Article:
false
A systems approach to management encourages managers to view each division as a separate, vital organism.
Scientifically train, teach, and develop these employees to help them reach their full potential.
Refer to ISG. What advice should the shift supervisor at the steel plant in charge of the six college students take from the teachings of Frederick Taylor?
true
One of Taylor's scientific management principles concerned how workers should be selected.
Henri Fayol
____ is best known for developing the five functions of managers and the fourteen principles of management.
conflict could be beneficial
In a departure from mainstream management thinking, Mary Parker Follett believed ____.
true
Management ideas and practices have been used from the earliest times of recorded history.
false
According to Fayol's 14 principles of management, esprit de corps is a source of major organizational conflict.
creating the principles of scientific management
Frederick Taylor is famous for____.
synergy
____ occurs when 1 + 1 = 3.
acting on threats and opportunities
Which of the following is one of the steps in the process that managers use to make sense of their changing environments?
false
Successful organizational cultures seem to be based solely upon consistency (i.e., "strength" of the organizational culture).
resource scarcity
____ is the degree to which an organization's external environment has an abundance or scarcity of critical organizational resources.
economic
Suppose that a Mexican car manufacturer wants to export cars to Guatemala. Knowing that the distribution of income within Guatemala is highly unequal and that about 75 percent of the population is below the poverty line would be a(n) ____ component in the manufacturer's general environment.
true
After the company founders are gone, stories and heroes can help to sustain the founder's values, attitudes, and beliefs in the organizational culture.
external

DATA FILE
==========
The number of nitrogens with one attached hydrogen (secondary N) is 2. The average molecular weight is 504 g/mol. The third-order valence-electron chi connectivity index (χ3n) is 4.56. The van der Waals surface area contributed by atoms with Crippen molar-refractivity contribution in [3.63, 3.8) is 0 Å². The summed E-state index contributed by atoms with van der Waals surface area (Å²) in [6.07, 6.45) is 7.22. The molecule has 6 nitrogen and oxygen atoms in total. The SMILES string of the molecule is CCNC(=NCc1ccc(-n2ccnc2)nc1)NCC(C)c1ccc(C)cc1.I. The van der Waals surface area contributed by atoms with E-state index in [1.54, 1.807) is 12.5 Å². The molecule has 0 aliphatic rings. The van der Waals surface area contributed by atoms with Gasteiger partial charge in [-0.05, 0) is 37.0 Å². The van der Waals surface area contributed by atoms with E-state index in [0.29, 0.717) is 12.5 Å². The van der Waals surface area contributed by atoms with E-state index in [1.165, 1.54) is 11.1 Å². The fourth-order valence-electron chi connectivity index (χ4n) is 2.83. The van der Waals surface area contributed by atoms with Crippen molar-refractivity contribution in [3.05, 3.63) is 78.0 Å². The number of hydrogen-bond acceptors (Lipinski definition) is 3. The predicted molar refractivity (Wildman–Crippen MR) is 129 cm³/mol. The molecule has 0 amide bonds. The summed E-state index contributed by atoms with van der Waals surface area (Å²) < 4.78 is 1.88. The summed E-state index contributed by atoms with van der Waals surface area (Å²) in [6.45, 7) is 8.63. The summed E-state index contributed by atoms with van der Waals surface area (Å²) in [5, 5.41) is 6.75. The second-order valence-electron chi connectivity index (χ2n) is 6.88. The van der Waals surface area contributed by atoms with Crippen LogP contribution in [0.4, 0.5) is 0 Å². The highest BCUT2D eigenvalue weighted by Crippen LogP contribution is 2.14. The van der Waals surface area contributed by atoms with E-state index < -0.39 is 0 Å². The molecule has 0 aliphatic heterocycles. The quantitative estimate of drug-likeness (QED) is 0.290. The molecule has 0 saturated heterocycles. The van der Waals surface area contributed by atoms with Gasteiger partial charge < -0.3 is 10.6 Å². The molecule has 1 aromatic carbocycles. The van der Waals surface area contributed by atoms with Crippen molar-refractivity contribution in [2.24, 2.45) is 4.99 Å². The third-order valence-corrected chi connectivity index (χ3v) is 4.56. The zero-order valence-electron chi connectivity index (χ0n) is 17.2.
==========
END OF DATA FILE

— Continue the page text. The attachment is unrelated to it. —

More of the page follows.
All events outside a company that have the potential to influence or affect it occur in the ____ environment.
true
Under conditions in which the rate of both environmental change and complexity go up while environmental resources become scarce, environmental uncertainty can be expected to increase.
bisible artifact
A mace is commonly used at a university or college convocation ceremony. The mace was originally a weapon, then became the symbol of government, and now has become the symbol of authority of the institution to grant diplomas or degrees. In terms of organizational culture, the mace is an example of a(n) ____.
allowing employees to personalize their cubicles
Milsand Corp. used office cubicles for its employees. Employees were not allowed to personalize their cubicles. If Milsand wanted to change its organizational culture, it could begin by ____.
high buyer dependence on a supplier
The creation of Ingram Distribution allows booksellers to streamline the ordering and return procedures of their books. Ingram made all the books bookstore owners wanted available in one centralized warehouse. Many new bookstore owners would be unwilling and/or unable to return to the method of ordering books from the individual publishers. This is an example of the creation of ____.